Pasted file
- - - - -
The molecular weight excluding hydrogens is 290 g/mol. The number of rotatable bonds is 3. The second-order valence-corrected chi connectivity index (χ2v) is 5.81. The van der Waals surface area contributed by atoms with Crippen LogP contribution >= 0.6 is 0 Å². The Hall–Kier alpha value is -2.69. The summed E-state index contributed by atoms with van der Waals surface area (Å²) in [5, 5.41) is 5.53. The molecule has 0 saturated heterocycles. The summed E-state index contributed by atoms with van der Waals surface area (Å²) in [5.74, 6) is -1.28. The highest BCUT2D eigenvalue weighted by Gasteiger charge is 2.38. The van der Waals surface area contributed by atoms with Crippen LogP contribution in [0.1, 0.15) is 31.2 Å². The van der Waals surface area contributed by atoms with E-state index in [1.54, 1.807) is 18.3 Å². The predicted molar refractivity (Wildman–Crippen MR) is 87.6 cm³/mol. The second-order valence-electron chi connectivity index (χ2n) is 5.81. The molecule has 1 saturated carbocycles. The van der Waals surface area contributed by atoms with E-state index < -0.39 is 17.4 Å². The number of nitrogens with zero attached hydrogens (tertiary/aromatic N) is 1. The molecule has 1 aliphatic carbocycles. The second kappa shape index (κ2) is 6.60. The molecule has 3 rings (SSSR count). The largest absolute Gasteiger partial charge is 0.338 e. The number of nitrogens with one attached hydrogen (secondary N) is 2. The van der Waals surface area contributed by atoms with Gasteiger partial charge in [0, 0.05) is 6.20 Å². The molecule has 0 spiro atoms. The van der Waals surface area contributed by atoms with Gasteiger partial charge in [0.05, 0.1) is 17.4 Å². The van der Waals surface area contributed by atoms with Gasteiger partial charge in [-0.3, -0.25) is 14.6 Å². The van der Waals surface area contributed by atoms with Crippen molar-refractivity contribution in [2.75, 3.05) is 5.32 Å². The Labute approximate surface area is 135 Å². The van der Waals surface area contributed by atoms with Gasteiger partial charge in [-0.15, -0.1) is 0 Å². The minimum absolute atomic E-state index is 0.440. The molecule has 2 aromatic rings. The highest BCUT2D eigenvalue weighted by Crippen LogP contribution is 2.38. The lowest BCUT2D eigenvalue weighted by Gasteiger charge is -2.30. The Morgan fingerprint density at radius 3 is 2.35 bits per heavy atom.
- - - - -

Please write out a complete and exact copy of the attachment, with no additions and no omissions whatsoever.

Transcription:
The molecular weight excluding hydrogens is 290 g/mol. The number of rotatable bonds is 3. The second-order valence-corrected chi connectivity index (χ2v) is 5.81. The van der Waals surface area contributed by atoms with Crippen LogP contribution >= 0.6 is 0 Å². The Hall–Kier alpha value is -2.69. The summed E-state index contributed by atoms with van der Waals surface area (Å²) in [5, 5.41) is 5.53. The molecule has 0 saturated heterocycles. The summed E-state index contributed by atoms with van der Waals surface area (Å²) in [5.74, 6) is -1.28. The highest BCUT2D eigenvalue weighted by Gasteiger charge is 2.38. The van der Waals surface area contributed by atoms with Crippen LogP contribution in [0.1, 0.15) is 31.2 Å². The van der Waals surface area contributed by atoms with E-state index in [1.54, 1.807) is 18.3 Å². The predicted molar refractivity (Wildman–Crippen MR) is 87.6 cm³/mol. The second-order valence-electron chi connectivity index (χ2n) is 5.81. The molecule has 1 saturated carbocycles. The van der Waals surface area contributed by atoms with E-state index < -0.39 is 17.4 Å². The number of nitrogens with zero attached hydrogens (tertiary/aromatic N) is 1. The molecule has 1 aliphatic carbocycles. The second kappa shape index (κ2) is 6.60. The molecule has 3 rings (SSSR count). The largest absolute Gasteiger partial charge is 0.338 e. The number of nitrogens with one attached hydrogen (secondary N) is 2. The van der Waals surface area contributed by atoms with Gasteiger partial charge in [0, 0.05) is 6.20 Å². The molecule has 0 spiro atoms. The van der Waals surface area contributed by atoms with Gasteiger partial charge in [0.05, 0.1) is 17.4 Å². The van der Waals surface area contributed by atoms with Gasteiger partial charge in [-0.3, -0.25) is 14.6 Å². The van der Waals surface area contributed by atoms with Crippen molar-refractivity contribution in [2.75, 3.05) is 5.32 Å². The Labute approximate surface area is 135 Å². The van der Waals surface area contributed by atoms with Gasteiger partial charge in [-0.15, -0.1) is 0 Å². The minimum absolute atomic E-state index is 0.440. The molecule has 2 aromatic rings. The highest BCUT2D eigenvalue weighted by Crippen LogP contribution is 2.38. The lowest BCUT2D eigenvalue weighted by Gasteiger charge is -2.30. The Morgan fingerprint density at radius 3 is 2.35 bits per heavy atom.